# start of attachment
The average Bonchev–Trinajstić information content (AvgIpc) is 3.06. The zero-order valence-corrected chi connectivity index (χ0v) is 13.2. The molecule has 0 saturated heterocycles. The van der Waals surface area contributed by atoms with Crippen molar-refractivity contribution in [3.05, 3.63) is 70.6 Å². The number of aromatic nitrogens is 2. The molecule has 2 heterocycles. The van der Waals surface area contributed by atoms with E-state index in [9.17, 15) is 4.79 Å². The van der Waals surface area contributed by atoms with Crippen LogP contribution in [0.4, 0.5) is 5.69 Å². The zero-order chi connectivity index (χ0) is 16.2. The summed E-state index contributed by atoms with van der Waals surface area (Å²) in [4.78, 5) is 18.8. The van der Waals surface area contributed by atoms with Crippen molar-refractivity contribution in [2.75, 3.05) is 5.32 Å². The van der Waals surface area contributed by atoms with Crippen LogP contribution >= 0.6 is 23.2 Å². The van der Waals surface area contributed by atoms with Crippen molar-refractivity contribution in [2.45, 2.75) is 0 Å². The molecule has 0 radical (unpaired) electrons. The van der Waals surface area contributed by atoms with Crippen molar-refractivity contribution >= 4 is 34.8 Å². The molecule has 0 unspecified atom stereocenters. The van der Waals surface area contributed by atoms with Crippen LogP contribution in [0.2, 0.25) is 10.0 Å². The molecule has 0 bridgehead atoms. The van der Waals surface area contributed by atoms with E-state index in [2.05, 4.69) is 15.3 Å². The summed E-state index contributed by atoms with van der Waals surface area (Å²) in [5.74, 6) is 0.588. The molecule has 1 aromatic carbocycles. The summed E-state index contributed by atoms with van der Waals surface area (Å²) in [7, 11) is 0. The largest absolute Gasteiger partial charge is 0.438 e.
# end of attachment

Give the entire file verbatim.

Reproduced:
The average Bonchev–Trinajstić information content (AvgIpc) is 3.06. The zero-order valence-corrected chi connectivity index (χ0v) is 13.2. The molecule has 0 saturated heterocycles. The van der Waals surface area contributed by atoms with Crippen molar-refractivity contribution in [3.05, 3.63) is 70.6 Å². The number of aromatic nitrogens is 2. The molecule has 2 heterocycles. The van der Waals surface area contributed by atoms with E-state index in [9.17, 15) is 4.79 Å². The van der Waals surface area contributed by atoms with Crippen LogP contribution in [0.4, 0.5) is 5.69 Å². The zero-order chi connectivity index (χ0) is 16.2. The summed E-state index contributed by atoms with van der Waals surface area (Å²) in [4.78, 5) is 18.8. The van der Waals surface area contributed by atoms with Crippen molar-refractivity contribution in [2.75, 3.05) is 5.32 Å². The van der Waals surface area contributed by atoms with Crippen LogP contribution >= 0.6 is 23.2 Å². The van der Waals surface area contributed by atoms with Crippen molar-refractivity contribution in [2.45, 2.75) is 0 Å². The molecule has 0 radical (unpaired) electrons. The van der Waals surface area contributed by atoms with Crippen molar-refractivity contribution >= 4 is 34.8 Å². The molecule has 0 unspecified atom stereocenters. The van der Waals surface area contributed by atoms with Crippen LogP contribution in [0.2, 0.25) is 10.0 Å². The molecule has 0 bridgehead atoms. The van der Waals surface area contributed by atoms with E-state index in [2.05, 4.69) is 15.3 Å². The summed E-state index contributed by atoms with van der Waals surface area (Å²) in [5.74, 6) is 0.588. The molecule has 1 aromatic carbocycles. The summed E-state index contributed by atoms with van der Waals surface area (Å²) in [7, 11) is 0. The largest absolute Gasteiger partial charge is 0.438 e.